Sylvia Garcia, a former resident of Susan’s House, a shelter for women with medical needs, poses just before the 6th Annual Health Empowered Beauty Fashion Show hosted by Care for the Homeless, yesterday. Garcia was one of the fashion show models. Photo by Samantha Springer.
Homeless women walked the runway last night in a glittering fashion show that aimed to not only fight the stigma these women face, but give them a voice to define who they are.
“We’re labeled as being drug users, or whatever negative,” said Renee Brooks, a model in the show. “Sitting home all day with soap operas, no education. That’s not true for all of us.”
Brooks and all the models who participated in the show live at Susan’s Place, a 200-bed transitional residence for women who are medically frail or mentally in the Bronx.
They walked the runway at the 6th Annual Health Empowered Beauty Fashion Show and Benefit hosted by Care for the Homeless at the Prince George Ballroom in Kips Bay, Manhattan. The funds raised at the event helps Care for the Homeless support the women of Susan’s Place.
Brooks walked in a candy red evening gown with a black vintage shawl and a felt hat. She added a runway twirl for flourish. Brooks has been a resident of Susan’s Place for just over a year. A heart condition required her to need a defibrillator, and she was forced to seek out long-term medical treatment from the shelter. She believes the fashion show was an opportunity for people to understand that not everyone’s situation is the same.
“They get to see us in another light,” said Brooks. “They lump us all into one group, one category and that’s not true.”
Brooks hopes to leave the center soon and get a place of her own.
Sylvia Garcia, also a model in the show, is a former resident of the shelter. After nine months of medical treatment and counseling, she was released and now has custody of her four grandchildren, ranging in ages 5 to 14. She also teaches her own crochet class once a week at Susan’s Place.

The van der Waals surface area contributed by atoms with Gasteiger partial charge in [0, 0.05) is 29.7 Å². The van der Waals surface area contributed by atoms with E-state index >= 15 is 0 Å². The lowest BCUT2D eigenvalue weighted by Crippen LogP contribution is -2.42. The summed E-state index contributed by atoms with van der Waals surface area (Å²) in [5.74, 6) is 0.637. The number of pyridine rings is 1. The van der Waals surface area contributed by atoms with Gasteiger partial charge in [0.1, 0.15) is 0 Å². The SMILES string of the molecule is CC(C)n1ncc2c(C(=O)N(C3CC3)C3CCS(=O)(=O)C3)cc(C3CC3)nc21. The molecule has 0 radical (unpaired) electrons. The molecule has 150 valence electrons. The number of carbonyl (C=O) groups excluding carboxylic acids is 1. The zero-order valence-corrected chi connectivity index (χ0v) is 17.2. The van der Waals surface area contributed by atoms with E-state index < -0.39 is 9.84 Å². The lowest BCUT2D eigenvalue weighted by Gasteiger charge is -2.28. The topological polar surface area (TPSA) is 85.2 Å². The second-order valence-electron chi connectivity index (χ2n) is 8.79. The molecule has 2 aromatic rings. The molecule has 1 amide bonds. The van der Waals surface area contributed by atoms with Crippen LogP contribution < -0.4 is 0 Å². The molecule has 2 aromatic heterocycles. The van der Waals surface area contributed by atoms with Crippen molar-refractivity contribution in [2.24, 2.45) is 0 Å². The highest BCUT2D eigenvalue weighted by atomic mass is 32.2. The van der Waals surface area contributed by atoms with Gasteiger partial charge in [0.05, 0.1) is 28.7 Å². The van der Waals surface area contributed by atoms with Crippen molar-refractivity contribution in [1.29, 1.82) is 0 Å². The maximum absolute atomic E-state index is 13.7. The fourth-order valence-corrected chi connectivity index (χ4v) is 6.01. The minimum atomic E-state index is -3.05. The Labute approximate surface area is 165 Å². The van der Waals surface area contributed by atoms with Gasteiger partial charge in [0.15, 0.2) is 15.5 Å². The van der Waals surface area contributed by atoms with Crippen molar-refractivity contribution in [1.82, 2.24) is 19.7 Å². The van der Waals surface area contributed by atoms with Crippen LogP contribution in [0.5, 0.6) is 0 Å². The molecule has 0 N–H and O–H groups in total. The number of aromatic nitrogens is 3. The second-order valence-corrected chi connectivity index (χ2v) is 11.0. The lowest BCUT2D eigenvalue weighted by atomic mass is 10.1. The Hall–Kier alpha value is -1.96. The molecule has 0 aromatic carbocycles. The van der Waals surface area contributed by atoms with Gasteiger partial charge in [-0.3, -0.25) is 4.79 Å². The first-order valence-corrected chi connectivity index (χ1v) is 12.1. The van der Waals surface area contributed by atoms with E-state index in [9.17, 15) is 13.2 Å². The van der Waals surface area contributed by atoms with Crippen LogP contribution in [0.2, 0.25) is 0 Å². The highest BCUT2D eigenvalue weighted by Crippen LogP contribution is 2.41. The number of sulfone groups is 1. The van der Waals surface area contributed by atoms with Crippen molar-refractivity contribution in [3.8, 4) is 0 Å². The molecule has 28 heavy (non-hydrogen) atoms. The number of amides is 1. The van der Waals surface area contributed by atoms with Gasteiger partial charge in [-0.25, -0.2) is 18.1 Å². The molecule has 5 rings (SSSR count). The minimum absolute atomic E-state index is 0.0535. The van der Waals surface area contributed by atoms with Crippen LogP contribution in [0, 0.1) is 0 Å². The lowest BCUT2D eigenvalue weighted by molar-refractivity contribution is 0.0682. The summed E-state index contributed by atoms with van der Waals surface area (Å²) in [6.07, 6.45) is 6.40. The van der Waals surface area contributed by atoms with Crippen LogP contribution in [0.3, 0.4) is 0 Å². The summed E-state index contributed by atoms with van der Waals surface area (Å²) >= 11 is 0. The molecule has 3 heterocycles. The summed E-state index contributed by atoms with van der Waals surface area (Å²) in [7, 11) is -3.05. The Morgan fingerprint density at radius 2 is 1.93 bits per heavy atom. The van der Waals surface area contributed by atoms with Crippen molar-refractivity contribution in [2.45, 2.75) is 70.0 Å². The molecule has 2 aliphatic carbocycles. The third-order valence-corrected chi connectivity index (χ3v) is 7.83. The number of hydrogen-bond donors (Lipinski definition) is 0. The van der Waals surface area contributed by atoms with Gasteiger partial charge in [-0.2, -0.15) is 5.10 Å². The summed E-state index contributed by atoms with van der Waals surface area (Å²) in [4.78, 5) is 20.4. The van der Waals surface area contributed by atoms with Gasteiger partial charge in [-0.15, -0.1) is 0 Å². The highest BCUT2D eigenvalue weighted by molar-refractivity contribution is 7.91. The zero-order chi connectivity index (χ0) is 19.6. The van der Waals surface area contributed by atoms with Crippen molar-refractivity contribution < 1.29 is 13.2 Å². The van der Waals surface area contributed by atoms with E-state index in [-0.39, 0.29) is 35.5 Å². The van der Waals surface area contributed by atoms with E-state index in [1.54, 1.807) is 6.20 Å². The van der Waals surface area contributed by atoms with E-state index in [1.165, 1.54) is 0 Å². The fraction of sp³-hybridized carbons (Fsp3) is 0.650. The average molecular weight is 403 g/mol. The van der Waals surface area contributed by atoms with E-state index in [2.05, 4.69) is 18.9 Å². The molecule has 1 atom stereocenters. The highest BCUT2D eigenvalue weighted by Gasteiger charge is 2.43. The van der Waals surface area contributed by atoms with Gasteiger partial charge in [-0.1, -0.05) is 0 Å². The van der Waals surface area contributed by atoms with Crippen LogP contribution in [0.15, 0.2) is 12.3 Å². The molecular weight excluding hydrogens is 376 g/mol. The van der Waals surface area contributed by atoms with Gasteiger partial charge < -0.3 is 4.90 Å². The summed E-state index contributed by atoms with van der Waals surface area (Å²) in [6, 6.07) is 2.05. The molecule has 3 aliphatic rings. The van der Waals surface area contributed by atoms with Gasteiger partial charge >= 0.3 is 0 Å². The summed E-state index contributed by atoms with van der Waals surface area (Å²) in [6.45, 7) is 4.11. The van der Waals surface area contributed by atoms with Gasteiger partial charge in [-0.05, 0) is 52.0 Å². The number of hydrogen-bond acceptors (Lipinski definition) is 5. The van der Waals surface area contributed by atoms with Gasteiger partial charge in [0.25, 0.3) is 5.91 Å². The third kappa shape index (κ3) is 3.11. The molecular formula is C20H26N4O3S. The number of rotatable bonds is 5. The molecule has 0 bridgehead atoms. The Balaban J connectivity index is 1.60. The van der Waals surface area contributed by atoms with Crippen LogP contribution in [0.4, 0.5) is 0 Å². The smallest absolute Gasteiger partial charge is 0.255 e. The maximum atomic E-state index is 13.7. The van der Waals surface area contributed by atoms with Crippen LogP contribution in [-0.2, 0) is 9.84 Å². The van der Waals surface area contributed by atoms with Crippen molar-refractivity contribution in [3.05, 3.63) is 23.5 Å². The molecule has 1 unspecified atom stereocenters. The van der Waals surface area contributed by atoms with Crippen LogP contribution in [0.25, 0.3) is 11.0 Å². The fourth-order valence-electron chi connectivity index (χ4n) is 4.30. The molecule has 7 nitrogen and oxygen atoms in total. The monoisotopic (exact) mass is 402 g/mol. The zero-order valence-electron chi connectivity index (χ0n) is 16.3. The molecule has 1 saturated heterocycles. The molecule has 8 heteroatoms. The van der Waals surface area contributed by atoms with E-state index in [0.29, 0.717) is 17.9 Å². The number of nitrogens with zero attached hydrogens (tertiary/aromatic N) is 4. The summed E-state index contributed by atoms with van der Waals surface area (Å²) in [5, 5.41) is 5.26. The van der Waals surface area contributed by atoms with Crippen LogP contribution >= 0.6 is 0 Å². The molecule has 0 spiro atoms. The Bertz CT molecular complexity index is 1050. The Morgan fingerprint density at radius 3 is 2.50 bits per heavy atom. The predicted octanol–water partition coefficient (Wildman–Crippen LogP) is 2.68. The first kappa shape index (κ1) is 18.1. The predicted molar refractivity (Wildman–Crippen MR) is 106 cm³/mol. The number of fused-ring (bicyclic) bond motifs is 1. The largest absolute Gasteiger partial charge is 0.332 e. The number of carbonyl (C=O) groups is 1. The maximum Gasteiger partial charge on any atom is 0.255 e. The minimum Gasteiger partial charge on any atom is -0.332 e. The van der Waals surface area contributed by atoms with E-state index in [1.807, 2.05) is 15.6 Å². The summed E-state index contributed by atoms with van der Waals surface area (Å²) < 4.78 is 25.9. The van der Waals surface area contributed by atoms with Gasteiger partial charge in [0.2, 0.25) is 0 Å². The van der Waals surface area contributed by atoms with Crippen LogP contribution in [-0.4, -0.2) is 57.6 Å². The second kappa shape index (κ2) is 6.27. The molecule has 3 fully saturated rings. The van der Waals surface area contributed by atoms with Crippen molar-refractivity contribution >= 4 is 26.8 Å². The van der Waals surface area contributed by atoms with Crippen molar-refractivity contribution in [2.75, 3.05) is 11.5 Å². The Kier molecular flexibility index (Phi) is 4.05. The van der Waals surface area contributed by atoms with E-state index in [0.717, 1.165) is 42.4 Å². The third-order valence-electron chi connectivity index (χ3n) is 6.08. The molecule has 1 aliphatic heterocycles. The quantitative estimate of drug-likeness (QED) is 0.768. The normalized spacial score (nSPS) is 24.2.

“I’m proud of myself,” said Garcia. “I’ve done a lot.”
The rhinestones on Zuleyka Cordera’s black, full length evening gown glittered as she crossed the stage with her head held high. Cordero, a native of the Dominican Republic and a resident of Susan’s Place for just under two years, was nervous for the show. She was also excited for the opportunity to thank the shelter for helping her overcome her anger and learn how to use patience to solve her problems.
“Things that are big for me are small for them,” she said. I feel like these people have been my support system.”
Special guest, Emmy Award winning and Academy Award nominated, filmmaker, Joe Berlinger told the attendees that his first experiences with “the issues of homelessness” came more than 20 years ago, while he was making a documentary about the lives of people on the street.
“At the time, Giuliani was cleaning up the streets and getting rid of the squeegee men,” said Berlinger. “There was all sorts of policy and debates about what should be done with the homeless, but nobody was dealing with the human issue of what it’s like to be homeless.”
Cheryl Law of the Bronx came to show her support, but she was not always a supporter. When she learned a homeless shelter was to be opened near her home, she joined many of her neighbors in protest. She quickly realized that she had jumped to conclusions about the people who would be there.
“I just assumed it was people who made the choice to live that way,” said Law.
She now volunteers at the center and attends events like the fashion show to support those who are affected by homelessness. She also wants to help others who, like her, have been blinded by the misconception that all homeless people are the same.
“I was wrong,” she said. “It’s not that easy to judge who they are.”